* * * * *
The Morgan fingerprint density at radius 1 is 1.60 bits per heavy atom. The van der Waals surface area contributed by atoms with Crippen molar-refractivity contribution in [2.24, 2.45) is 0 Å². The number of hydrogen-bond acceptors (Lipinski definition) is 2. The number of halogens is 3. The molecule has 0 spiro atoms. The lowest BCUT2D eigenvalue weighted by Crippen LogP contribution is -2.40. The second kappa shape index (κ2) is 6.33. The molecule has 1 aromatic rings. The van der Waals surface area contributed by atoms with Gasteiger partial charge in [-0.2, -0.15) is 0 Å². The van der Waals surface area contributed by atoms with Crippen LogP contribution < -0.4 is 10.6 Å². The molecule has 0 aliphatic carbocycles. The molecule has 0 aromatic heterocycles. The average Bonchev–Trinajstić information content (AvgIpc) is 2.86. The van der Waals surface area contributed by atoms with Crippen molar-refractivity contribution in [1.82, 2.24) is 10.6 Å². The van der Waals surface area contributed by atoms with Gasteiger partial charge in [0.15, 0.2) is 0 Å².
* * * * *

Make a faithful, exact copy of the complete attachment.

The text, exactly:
The Morgan fingerprint density at radius 1 is 1.60 bits per heavy atom. The van der Waals surface area contributed by atoms with Crippen molar-refractivity contribution in [2.24, 2.45) is 0 Å². The number of hydrogen-bond acceptors (Lipinski definition) is 2. The number of halogens is 3. The molecule has 0 spiro atoms. The lowest BCUT2D eigenvalue weighted by Crippen LogP contribution is -2.40. The second kappa shape index (κ2) is 6.33. The molecule has 1 aromatic rings. The van der Waals surface area contributed by atoms with Gasteiger partial charge in [-0.2, -0.15) is 0 Å². The van der Waals surface area contributed by atoms with Crippen LogP contribution < -0.4 is 10.6 Å². The molecule has 0 aliphatic carbocycles. The molecule has 0 aromatic heterocycles. The average Bonchev–Trinajstić information content (AvgIpc) is 2.86. The van der Waals surface area contributed by atoms with Crippen molar-refractivity contribution in [1.82, 2.24) is 10.6 Å². The van der Waals surface area contributed by atoms with Gasteiger partial charge in [0.15, 0.2) is 0 Å².